Bill Nye The Science Guy has nothing on the students of Trinity Academy.
At the school’s fifth annual science fair held recently, the aspiring scientists proved that the discipline rules with more than 200 exhibits.
This year’s theme was water. From the tiniest four-year-old in Reception to the senior Class 4 student attempted projects that best demonstrated their ingenuity, inventiveness and resourcefulness.
There were research results on photosynthesis, and water filtration experiments, among which showed the “power” of water to dissolve objects. Additionally, there was a display on insects that survive in water, of a water siphon, of the harnessing of solar energy to boil water, an aquaponics system created by Zeian Forde, and Kamario Grant’s creative hydroelectric generator.
A proud deputy principal Patricia Crichlow told Barbados TODAY that the objective of the fair was to demonstrate to students that science could be the key to the future for any of them; that it was not exclusive to the “bright” students who excelled in chemistry, biology or physics; and that science was accessible to everyone regardless of the objectives persons wished to pursue.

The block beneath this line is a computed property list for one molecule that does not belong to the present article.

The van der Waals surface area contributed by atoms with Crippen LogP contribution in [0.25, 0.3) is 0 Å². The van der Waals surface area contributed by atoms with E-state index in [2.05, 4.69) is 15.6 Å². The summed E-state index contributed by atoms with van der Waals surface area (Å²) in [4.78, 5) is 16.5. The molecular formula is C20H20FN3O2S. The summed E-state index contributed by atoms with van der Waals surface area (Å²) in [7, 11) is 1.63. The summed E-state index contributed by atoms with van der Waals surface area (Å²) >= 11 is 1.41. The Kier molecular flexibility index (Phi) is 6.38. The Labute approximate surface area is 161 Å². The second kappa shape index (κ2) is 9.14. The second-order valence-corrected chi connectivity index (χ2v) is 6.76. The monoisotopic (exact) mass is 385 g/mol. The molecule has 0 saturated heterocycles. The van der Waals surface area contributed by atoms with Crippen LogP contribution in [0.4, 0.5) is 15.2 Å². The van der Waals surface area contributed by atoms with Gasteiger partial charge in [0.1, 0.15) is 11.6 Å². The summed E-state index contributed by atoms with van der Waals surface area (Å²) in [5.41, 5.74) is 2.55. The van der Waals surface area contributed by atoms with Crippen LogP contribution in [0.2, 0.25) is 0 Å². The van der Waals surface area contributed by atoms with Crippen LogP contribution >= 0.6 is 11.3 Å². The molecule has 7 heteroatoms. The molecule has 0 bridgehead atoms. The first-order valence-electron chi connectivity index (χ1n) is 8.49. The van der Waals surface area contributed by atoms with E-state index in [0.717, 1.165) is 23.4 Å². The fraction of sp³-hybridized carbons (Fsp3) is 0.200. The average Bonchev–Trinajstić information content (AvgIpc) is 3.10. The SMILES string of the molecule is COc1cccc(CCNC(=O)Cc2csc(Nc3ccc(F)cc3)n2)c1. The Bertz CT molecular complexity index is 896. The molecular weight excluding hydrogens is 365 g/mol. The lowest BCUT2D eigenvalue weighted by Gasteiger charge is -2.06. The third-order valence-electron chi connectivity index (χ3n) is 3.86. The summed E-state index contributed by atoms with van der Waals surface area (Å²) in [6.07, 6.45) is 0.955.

“Our goal was to give the students an opportunity to develop their inquiry skills, explore an area of science, do an experiment and present their findings; and they were able to achieve all these areas,” Crichlow said. “In fact, they were not only able only learn from their projects, but also from others’.
“It was also a chance for parents to be more involved and reinforced in their child’s development. We realized that many of the students who did well had solid input from their families . . . ,” the deputy principal added.
The project displays were not limited to families, however. Students of Eagle Hall Primary and Luther Thorne Memorial School viewed the exhibits as well.
The Caribbean Science Foundation also made an appearance, demonstrating its own science project – an underwater robot.